Authors take "Rules of the Road" further down the road
Posted by Alex Miller on May 04, 2011
Book Review of Rules of the Road 2nd Ed. by J. Michael Conley in the MATA Journal
I was reading "Rules of the Road" by Rick Friedman and Patrick Malone for the third time, not because it was difficult to comprehend on first reading — to the contrary, it is very straightforward and easy reading — and not (I hope) because I was too obtuse to understand the book the first time through, but rather because the book embodied a technique that is really a process.
As I made inroads into its application to my cases, reviewing the book would focus me on the next step or reveal the next layer of opportunity.
As I managed to utilize one idea or experienced difficulty with another, other aspects of the book became more meaningful or useful.
Halfway through the third reading I stopped. A second edition had arrived: "Rules of the Road, A Plaintiff’s Lawyer’s Guide to Proving Liability Second Edition Revised and Expanded," Trial Guides 2010. It turns out that while we were all working through the process to adapt and apply the Rules approach to our cases, so were the authors.
The preface begins, "We’ve learned a lot in the five years since the first edition of this book was published." The second edition delivers the information contained in the first and builds on it with new and important suggestions and observations.
It had already become axiomatic that anyone representing plaintiffs in serious tort cases should be familiar with "Rules of the Road." I suggest that even (or perhaps especially) those familiar with the original work should consider the second edition a must-read.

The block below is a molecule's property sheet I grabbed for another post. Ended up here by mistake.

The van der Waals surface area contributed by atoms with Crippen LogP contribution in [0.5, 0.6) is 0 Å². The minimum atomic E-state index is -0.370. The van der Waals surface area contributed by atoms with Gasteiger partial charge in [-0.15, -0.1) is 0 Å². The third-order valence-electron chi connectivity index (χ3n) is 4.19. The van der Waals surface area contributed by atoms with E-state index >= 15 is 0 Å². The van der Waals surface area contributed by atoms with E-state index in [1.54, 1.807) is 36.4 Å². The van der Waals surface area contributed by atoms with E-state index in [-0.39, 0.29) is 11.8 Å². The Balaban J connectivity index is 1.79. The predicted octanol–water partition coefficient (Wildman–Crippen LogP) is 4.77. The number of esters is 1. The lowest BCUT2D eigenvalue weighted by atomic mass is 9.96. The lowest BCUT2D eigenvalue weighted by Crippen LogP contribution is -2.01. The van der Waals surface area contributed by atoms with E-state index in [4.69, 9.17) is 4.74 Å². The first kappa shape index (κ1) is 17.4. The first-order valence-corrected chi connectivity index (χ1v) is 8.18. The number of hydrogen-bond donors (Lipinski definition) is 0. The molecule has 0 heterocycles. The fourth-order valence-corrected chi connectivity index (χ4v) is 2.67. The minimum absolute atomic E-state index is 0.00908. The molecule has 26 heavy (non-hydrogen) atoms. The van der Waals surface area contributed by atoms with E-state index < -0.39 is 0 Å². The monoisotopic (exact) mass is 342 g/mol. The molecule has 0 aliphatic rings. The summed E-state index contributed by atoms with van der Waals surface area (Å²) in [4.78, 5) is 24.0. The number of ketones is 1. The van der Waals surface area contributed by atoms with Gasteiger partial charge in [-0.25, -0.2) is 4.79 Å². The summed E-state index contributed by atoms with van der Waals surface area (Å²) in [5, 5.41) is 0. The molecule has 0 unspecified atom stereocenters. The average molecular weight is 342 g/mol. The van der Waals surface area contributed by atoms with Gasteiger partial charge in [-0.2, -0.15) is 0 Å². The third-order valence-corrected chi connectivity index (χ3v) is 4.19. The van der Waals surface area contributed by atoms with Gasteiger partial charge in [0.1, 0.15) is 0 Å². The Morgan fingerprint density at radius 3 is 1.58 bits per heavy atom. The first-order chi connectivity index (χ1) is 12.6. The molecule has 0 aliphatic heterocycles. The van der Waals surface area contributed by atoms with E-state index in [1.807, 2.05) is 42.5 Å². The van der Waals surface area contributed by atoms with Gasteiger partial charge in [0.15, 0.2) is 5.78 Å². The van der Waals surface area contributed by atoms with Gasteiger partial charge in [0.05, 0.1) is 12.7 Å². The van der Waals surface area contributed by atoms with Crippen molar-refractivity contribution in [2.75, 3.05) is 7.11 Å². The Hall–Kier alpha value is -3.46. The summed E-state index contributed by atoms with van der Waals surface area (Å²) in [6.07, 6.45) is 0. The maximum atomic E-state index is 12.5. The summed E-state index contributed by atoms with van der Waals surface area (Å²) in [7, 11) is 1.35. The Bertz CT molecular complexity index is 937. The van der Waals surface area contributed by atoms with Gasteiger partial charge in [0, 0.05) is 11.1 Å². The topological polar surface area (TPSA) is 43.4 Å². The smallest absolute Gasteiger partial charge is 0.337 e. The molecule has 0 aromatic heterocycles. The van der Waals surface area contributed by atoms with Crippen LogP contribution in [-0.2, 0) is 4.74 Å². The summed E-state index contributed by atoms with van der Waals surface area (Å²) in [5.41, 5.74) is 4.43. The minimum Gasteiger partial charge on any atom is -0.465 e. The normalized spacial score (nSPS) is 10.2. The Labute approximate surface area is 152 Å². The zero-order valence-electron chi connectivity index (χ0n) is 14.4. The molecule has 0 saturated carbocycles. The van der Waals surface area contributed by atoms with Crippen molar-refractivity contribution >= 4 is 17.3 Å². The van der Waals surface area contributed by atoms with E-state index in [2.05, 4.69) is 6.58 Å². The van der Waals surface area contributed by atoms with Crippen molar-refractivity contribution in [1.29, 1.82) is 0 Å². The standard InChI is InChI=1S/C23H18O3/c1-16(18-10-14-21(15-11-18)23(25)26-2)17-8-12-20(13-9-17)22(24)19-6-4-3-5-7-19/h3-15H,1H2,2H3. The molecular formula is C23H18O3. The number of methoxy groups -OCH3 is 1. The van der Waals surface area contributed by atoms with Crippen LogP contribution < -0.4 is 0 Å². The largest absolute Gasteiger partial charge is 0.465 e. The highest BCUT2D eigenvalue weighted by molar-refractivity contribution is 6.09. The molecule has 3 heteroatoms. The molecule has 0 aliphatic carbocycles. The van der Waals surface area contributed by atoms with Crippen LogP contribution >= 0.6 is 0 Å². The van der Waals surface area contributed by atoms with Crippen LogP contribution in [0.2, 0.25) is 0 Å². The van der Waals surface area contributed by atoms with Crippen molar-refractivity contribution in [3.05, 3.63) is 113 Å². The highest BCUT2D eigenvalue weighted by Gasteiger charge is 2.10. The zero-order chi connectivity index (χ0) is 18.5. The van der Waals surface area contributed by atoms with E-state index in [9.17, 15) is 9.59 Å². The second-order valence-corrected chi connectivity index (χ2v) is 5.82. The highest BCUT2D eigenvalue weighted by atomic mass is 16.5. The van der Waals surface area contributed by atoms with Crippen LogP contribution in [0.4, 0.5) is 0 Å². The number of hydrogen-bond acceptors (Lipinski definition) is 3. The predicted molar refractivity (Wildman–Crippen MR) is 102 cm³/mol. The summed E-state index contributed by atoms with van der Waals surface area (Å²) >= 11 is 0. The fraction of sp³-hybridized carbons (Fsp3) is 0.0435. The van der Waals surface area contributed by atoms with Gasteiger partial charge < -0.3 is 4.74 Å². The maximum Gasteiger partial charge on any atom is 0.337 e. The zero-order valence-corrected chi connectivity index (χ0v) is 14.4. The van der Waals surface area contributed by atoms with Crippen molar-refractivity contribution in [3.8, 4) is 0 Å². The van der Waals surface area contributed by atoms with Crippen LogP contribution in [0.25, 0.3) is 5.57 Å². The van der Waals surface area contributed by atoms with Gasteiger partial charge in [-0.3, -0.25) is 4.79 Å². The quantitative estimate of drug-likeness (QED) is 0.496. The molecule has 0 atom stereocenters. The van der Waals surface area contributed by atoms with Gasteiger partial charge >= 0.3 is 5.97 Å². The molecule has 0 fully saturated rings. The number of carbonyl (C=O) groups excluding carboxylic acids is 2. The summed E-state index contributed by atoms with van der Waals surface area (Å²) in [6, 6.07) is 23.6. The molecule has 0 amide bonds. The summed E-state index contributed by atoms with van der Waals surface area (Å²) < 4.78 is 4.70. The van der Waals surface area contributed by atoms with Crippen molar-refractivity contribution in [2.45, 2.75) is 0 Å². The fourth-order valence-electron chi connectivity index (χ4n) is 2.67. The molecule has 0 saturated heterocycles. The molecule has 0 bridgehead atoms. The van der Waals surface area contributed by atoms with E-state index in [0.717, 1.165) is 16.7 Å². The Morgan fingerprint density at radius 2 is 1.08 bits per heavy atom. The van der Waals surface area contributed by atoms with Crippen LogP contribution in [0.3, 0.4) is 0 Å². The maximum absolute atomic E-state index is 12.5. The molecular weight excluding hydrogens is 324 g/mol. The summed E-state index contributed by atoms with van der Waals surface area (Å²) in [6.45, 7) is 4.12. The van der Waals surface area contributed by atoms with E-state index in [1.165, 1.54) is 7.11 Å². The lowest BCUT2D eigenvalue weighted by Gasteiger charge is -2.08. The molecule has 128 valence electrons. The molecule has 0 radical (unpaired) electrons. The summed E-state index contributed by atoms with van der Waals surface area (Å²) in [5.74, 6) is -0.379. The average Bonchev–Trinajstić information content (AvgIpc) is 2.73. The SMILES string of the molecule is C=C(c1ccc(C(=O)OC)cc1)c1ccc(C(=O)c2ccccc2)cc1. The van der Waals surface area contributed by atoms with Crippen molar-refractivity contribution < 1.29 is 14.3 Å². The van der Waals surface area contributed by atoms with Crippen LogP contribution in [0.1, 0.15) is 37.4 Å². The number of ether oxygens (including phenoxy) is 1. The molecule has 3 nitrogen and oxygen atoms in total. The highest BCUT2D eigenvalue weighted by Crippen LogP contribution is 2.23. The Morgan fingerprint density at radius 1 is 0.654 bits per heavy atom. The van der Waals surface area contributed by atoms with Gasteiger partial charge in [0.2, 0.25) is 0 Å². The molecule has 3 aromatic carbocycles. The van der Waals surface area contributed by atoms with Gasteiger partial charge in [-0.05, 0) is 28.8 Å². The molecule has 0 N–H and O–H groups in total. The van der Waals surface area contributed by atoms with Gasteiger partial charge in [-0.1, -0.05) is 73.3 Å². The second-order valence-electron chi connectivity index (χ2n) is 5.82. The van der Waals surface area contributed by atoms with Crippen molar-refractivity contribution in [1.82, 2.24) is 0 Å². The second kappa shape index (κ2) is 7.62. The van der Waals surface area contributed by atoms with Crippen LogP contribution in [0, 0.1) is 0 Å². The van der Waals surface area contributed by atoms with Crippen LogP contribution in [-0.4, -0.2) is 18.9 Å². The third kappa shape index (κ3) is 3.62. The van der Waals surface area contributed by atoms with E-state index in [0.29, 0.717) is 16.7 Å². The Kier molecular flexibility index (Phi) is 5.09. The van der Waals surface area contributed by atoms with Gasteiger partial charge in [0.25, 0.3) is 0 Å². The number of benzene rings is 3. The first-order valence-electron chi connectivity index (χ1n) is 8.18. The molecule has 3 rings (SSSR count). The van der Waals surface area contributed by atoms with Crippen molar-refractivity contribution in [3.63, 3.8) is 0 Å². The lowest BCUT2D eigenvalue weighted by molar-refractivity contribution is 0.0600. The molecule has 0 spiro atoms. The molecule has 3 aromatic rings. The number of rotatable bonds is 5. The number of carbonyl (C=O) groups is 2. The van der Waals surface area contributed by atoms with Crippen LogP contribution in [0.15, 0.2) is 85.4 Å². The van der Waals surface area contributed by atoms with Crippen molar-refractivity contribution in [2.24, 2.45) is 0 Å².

Drawing on additional years of experience in their own cases, from teaching and working with and comparing experiences with plaintiff’s trial lawyers, Friedman and Malone have significantly advanced the process presented in the original book.
In addition to updating the original work, the authors have identified and addressed problem issues, such as use of the Rules in car crash cases, muddying the distinction between the Rules and their antecedent safety principles, and integrating the Rules into the case story. (There is also a new chapter on rules in voir dire. Be an optimist and don’t skip over it). There are also lists of sample rules and an appendix rich with examples of how the Rules may be used throughout discovery and trial. This book is inexpensive and indispensable. You can get it at trialguides.com.
Reprinted with permission of MATA Journal, May 2011, Massachusetts Academy of Trial Attorneys.